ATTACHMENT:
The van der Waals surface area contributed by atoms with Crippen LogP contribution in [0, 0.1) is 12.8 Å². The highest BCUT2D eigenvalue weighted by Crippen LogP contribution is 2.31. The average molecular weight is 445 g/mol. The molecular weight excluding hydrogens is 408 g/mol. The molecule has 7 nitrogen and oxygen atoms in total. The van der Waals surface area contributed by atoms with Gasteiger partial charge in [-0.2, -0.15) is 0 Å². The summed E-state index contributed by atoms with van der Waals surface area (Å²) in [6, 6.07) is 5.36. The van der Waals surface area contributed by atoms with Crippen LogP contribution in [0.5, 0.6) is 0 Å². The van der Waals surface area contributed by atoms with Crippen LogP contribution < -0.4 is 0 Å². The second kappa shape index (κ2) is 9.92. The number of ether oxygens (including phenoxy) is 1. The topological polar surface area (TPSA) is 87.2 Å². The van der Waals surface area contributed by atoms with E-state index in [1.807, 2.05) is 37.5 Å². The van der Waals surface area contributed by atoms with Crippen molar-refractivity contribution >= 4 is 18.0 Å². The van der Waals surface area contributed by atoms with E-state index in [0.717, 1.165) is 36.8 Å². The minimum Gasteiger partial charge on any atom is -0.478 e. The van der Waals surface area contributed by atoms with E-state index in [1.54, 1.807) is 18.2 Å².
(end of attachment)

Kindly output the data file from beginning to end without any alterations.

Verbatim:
The van der Waals surface area contributed by atoms with Crippen LogP contribution in [0, 0.1) is 12.8 Å². The highest BCUT2D eigenvalue weighted by Crippen LogP contribution is 2.31. The average molecular weight is 445 g/mol. The molecular weight excluding hydrogens is 408 g/mol. The molecule has 7 nitrogen and oxygen atoms in total. The van der Waals surface area contributed by atoms with Gasteiger partial charge in [-0.2, -0.15) is 0 Å². The summed E-state index contributed by atoms with van der Waals surface area (Å²) in [6, 6.07) is 5.36. The van der Waals surface area contributed by atoms with Crippen LogP contribution in [0.5, 0.6) is 0 Å². The van der Waals surface area contributed by atoms with Crippen LogP contribution < -0.4 is 0 Å². The second kappa shape index (κ2) is 9.92. The number of ether oxygens (including phenoxy) is 1. The topological polar surface area (TPSA) is 87.2 Å². The van der Waals surface area contributed by atoms with E-state index in [1.807, 2.05) is 37.5 Å². The van der Waals surface area contributed by atoms with Crippen molar-refractivity contribution >= 4 is 18.0 Å². The van der Waals surface area contributed by atoms with E-state index in [0.717, 1.165) is 36.8 Å². The minimum Gasteiger partial charge on any atom is -0.478 e. The van der Waals surface area contributed by atoms with E-state index in [1.54, 1.807) is 18.2 Å².